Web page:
Ram, BitCoen and the Hypocrisy of Internet-Age Advertising
Issue   |   Tue, 02/20/2018 - 22:33

Like most Super Bowl viewers, I saw the Ram truck ad featuring a Martin Luther King Jr. speech, but I did not think much of it at the time. Going on Twitter the next day, though, I realized what should have been obvious if I had actually been paying attention — that it was a wildly hypocritical ad.

The commercial uses excerpts from King’s speech “Drum Major Instinct,” in which he decried capitalist mentalities of materialism. He specifically criticizes the thought that “I got to drive this car because it’s something about this car that makes my car a little better than my neighbor’s car.”

On top of that, the commercial featured military symbolism, linking King’s idea of service to serving in the military. Of course, if anything remains of King’s legacy and ideals that has not been whitewashed over the past half century, it is his stern opposition to imperialism and the military-industrial complex.

The hypocrisy of this ad and the controversy surrounding it urged me to take a more critical view of advertising in general.
Last week an ad for “BitCoen” — a new cryptocurrency which complies with Jewish law — popped up as sponsored content in my Facebook feed.

The advertisement explains, among other things, that BitCoen will end the difficulties of making charitable donations to organizations within Israel and that 10 percent of the total BitCoens produced will be donated to Jewish organizations as charity. The advertisement also depicts BitCoens flying towards a crowd made up of both white people wearing kippahs and Arabic people of color, a scene supposed to represent BitCoen’s rewards system.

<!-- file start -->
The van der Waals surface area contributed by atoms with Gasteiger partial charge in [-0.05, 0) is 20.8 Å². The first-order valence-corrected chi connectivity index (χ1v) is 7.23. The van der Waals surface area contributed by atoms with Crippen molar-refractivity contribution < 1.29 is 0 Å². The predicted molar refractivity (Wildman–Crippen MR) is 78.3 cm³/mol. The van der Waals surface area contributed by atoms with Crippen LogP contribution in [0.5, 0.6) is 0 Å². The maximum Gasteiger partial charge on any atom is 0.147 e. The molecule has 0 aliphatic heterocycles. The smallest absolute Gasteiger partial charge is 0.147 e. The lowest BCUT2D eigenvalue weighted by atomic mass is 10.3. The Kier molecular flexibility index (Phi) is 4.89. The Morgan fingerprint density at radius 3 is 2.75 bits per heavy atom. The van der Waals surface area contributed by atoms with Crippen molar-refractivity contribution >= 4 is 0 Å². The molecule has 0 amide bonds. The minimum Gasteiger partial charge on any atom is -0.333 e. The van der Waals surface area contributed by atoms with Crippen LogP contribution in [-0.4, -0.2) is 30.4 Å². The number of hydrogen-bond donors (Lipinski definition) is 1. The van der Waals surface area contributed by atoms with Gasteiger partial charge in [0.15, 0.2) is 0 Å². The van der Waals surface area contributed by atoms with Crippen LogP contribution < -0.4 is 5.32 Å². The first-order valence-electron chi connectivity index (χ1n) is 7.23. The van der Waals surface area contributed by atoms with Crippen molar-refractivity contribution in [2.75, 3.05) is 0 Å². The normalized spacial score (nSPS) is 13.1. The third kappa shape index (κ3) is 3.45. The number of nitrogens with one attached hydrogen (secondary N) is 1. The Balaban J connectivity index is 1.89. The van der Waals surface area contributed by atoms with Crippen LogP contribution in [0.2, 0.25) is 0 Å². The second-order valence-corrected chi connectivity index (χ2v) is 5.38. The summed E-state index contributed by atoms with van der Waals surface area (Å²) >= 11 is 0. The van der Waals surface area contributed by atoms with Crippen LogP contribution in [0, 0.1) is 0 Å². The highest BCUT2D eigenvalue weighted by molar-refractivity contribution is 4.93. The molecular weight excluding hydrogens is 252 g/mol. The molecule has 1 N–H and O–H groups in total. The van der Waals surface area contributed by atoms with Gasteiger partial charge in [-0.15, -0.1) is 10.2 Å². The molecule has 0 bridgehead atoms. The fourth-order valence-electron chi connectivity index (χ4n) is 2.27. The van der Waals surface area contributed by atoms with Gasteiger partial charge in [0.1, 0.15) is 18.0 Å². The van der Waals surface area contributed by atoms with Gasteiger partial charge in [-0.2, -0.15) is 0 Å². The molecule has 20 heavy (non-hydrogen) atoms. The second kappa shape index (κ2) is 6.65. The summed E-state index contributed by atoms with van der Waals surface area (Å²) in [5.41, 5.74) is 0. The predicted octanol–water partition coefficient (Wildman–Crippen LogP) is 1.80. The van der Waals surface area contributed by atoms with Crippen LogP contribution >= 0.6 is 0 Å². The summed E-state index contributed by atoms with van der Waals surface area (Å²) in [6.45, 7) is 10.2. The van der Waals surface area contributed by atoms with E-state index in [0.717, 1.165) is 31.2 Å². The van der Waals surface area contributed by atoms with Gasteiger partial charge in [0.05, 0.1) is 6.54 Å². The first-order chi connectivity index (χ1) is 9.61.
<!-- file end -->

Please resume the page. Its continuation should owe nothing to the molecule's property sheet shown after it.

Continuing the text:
It seemed interesting to me that the ad used such multicultural advertising techniques when the actual product is made for Jews, by Jews.

The company itself is overseen by BitCoen’s “council of six,” which is composed of well-respected members of the Israeli Jewish community. Despite its advertising targeted towards Jewish users, Angelika Sheshunova, COO of BitCoen, has said that there is no way to insure that only members of the Jewish community use BitCoen. However, she did note to “The Register” that the product’s “features are most appealing to members of the Jewish community.”

Given that one of the key advantages of using BitCoen is its anonymity, it seems to me that it will become a favored method for foreigners, especially those who would prefer to remain anonymous, to donate money to settlement communities in the West Bank, which are condemned under U.N. resolution 2334 as a “flagrant violation of international law.”

Additionally, despite its claim of “typically responding within hours,” BitCoen read and did not respond to my message asking which specific Israeli organizations it planned to donate the 10 percent of BitCoens to.

Of course, it may be the case that BitCoen will never be used to donate to settlements, and, despite not responding to my query, BitCoen is actually donating to Israeli charitable organizations. However, the obscurity surrounding the currency and its uses should raise red flags.

Finally, given the fact that the product was created by and for Jews, it seems interesting to me that the company featured Arab BitCoen users in their ad. Just like the Ram ad, BitCoen’s advertising technique mixes conflicting aims and messages, using multicultural images designed to appeal to a liberal audience.

Among my Jewish friends, I was not the only one who noticed this advertisement cropping up in their social media feed, and I suppose that BitCoen targets its advertising towards young Jews.

However, as Ram reminded us, advertisements can often be pernicious things, and we need to be careful to understand how a products messaging may be hypocritical, or even in conflict with the mission of the product itself.